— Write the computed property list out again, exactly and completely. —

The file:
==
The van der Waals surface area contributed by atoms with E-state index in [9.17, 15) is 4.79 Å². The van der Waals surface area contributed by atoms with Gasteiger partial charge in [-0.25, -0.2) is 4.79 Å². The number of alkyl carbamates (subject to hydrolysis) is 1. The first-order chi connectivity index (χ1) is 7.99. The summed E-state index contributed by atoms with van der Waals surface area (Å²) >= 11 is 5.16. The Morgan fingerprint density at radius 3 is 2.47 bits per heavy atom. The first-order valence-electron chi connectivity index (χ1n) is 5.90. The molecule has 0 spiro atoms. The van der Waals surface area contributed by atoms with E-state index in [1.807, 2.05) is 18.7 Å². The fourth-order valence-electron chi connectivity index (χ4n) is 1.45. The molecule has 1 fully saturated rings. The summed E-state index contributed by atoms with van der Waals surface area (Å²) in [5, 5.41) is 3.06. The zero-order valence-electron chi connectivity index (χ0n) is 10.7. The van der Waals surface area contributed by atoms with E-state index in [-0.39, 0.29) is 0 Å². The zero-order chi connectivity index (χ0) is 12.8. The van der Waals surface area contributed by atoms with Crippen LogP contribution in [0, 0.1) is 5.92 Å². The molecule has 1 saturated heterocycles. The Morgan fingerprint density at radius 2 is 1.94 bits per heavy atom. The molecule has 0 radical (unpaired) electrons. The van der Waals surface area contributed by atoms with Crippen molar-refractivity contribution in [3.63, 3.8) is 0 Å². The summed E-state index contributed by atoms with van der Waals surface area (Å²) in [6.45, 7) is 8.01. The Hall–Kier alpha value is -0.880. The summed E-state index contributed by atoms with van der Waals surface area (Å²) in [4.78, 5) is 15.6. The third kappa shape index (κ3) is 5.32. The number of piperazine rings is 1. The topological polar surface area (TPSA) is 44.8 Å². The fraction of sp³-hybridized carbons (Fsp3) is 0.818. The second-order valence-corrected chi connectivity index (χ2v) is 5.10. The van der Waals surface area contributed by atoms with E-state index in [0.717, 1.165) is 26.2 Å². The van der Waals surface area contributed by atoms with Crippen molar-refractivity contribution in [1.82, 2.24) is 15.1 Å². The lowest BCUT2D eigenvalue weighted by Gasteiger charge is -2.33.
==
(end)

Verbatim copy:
The van der Waals surface area contributed by atoms with E-state index in [9.17, 15) is 4.79 Å². The van der Waals surface area contributed by atoms with Gasteiger partial charge in [-0.25, -0.2) is 4.79 Å². The number of alkyl carbamates (subject to hydrolysis) is 1. The first-order chi connectivity index (χ1) is 7.99. The summed E-state index contributed by atoms with van der Waals surface area (Å²) >= 11 is 5.16. The Morgan fingerprint density at radius 3 is 2.47 bits per heavy atom. The first-order valence-electron chi connectivity index (χ1n) is 5.90. The molecule has 0 spiro atoms. The van der Waals surface area contributed by atoms with E-state index in [1.807, 2.05) is 18.7 Å². The fourth-order valence-electron chi connectivity index (χ4n) is 1.45. The molecule has 1 fully saturated rings. The summed E-state index contributed by atoms with van der Waals surface area (Å²) in [5, 5.41) is 3.06. The zero-order valence-electron chi connectivity index (χ0n) is 10.7. The van der Waals surface area contributed by atoms with E-state index in [-0.39, 0.29) is 0 Å². The zero-order chi connectivity index (χ0) is 12.8. The van der Waals surface area contributed by atoms with Crippen LogP contribution in [0, 0.1) is 5.92 Å². The molecule has 1 saturated heterocycles. The Morgan fingerprint density at radius 2 is 1.94 bits per heavy atom. The molecule has 0 radical (unpaired) electrons. The van der Waals surface area contributed by atoms with Crippen molar-refractivity contribution in [3.63, 3.8) is 0 Å². The summed E-state index contributed by atoms with van der Waals surface area (Å²) in [6.45, 7) is 8.01. The Hall–Kier alpha value is -0.880. The summed E-state index contributed by atoms with van der Waals surface area (Å²) in [4.78, 5) is 15.6. The third kappa shape index (κ3) is 5.32. The number of piperazine rings is 1. The topological polar surface area (TPSA) is 44.8 Å². The fraction of sp³-hybridized carbons (Fsp3) is 0.818. The second-order valence-corrected chi connectivity index (χ2v) is 5.10. The van der Waals surface area contributed by atoms with E-state index in [0.717, 1.165) is 26.2 Å². The van der Waals surface area contributed by atoms with Crippen molar-refractivity contribution in [1.82, 2.24) is 15.1 Å². The lowest BCUT2D eigenvalue weighted by Gasteiger charge is -2.33.